Yemen, a nation of 28 million people, imports more than 85 percent of its food and medicine
By Heba Kanso
BEIRUT, Dec 12 (Thomson Reuters Foundation) - As Yemen teeters on the brink of famine, with soaring food prices and fuel shortages, humanitarians called on Tuesday for the easing of a Saudi blockade to allow in life-saving supplies.
Although the military coalition fighting the Iran-aligned Houthi movement in Yemen's civil war has eased its month-long blockade of ports, 8.4 million Yemenis are a step away from famine, the United Nations (U.N.) said on Monday.
"We are trying to help prevent a famine from occurring," Stephen Anderson, Yemen country director for the World Food Programme (WFP) told the Thomson Reuters Foundation on Tuesday.
"We will have a large-scale humanitarian catastrophe of a much larger magnitude than we currently face if commercial vessels carrying food and fuel can't get in. It will be beyond the control of the humanitarian community."
The coalition introduced the blockade to stop Iran sending weapons to its Houthi allies through Yemen's main Hodeidah port, where most food supplies enter. Iran has denied supplying arms.
WFP, the medical charity Medecins Sans Frontieres (MSF) and the International Committee of the Red Cross (ICRC) told the Thomson Reuters Foundation the blockade has eased.
"Some commercial vessels are going in but it is not enough," said Anderson.
"Our worry is the prices ... People spend 70 percent of their income on food ... How will they make ends meet?"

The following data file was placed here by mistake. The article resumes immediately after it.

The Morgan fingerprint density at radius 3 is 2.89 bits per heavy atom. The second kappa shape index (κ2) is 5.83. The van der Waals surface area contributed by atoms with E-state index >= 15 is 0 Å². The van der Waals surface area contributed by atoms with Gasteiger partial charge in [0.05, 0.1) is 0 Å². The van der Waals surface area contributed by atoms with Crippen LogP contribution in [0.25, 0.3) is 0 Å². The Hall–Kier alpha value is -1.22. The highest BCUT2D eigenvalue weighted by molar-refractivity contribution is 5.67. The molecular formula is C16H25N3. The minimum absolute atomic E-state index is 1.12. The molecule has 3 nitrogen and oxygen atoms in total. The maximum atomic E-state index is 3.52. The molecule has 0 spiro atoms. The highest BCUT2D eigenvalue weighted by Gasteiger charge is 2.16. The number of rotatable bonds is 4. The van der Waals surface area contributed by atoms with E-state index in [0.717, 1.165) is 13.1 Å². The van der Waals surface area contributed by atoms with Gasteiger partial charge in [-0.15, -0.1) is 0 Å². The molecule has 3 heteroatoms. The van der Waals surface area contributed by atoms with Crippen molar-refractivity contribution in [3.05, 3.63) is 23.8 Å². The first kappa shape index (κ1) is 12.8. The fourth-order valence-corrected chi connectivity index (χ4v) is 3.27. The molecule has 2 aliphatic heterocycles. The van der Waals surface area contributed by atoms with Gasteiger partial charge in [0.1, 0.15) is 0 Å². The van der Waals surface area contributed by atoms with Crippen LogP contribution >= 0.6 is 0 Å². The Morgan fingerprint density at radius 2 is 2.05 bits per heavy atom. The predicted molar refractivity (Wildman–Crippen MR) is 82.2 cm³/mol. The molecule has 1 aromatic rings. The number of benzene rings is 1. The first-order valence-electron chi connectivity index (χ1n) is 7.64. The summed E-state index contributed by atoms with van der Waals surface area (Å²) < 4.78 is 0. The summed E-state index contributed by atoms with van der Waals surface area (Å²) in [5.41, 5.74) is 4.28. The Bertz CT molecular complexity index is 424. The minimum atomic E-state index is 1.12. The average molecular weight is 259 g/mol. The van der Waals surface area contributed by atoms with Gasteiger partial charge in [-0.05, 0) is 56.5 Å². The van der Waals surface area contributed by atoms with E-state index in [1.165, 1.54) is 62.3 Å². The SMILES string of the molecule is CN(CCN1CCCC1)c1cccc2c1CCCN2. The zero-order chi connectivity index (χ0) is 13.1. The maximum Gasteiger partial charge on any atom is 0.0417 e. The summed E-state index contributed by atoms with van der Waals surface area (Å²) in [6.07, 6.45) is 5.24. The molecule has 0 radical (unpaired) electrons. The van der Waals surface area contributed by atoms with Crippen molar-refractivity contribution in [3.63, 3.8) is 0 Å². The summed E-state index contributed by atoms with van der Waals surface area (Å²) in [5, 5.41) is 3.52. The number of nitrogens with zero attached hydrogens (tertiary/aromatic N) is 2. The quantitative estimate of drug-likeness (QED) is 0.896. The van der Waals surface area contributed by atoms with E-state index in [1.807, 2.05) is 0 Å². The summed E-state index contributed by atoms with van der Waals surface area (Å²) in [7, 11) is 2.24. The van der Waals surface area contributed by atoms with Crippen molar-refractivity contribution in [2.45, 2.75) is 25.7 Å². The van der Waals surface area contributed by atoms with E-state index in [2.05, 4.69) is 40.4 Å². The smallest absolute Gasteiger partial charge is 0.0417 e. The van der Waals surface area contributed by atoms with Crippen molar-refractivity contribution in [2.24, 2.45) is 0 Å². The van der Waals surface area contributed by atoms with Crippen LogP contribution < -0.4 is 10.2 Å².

Yemen, a nation of 28 million people, imports more than 85 percent of its food and medicine.
Problems are particularly acute in hospitals, which rely on fuel to run generators, medical charities say.
"It is layer on top of layer of challenges for the people in Yemen," Djoen Besselink, MSF's head of mission said by phone from the capital, Sanaa.
"It is survival mode."
The conflict has killed more than 10,000 people, displaced more than 2 million and triggered a cholera epidemic that has infected about 1 million people.
"People are trying to adapt but it is so hard on them," said Adnan Hizam, a spokesman for ICRC in Yemen, in emailed comments.
"Medical and relief assistance are massively needed."
(Reporting by Heba Kanso @hebakanso, Editing by Katy Migiro. Please credit Thomson Reuters Foundation, the charitable arm of Thomson Reuters, that covers humanitarian news, women's rights, trafficking, property rights, and climate change. Visit www.trust.org)
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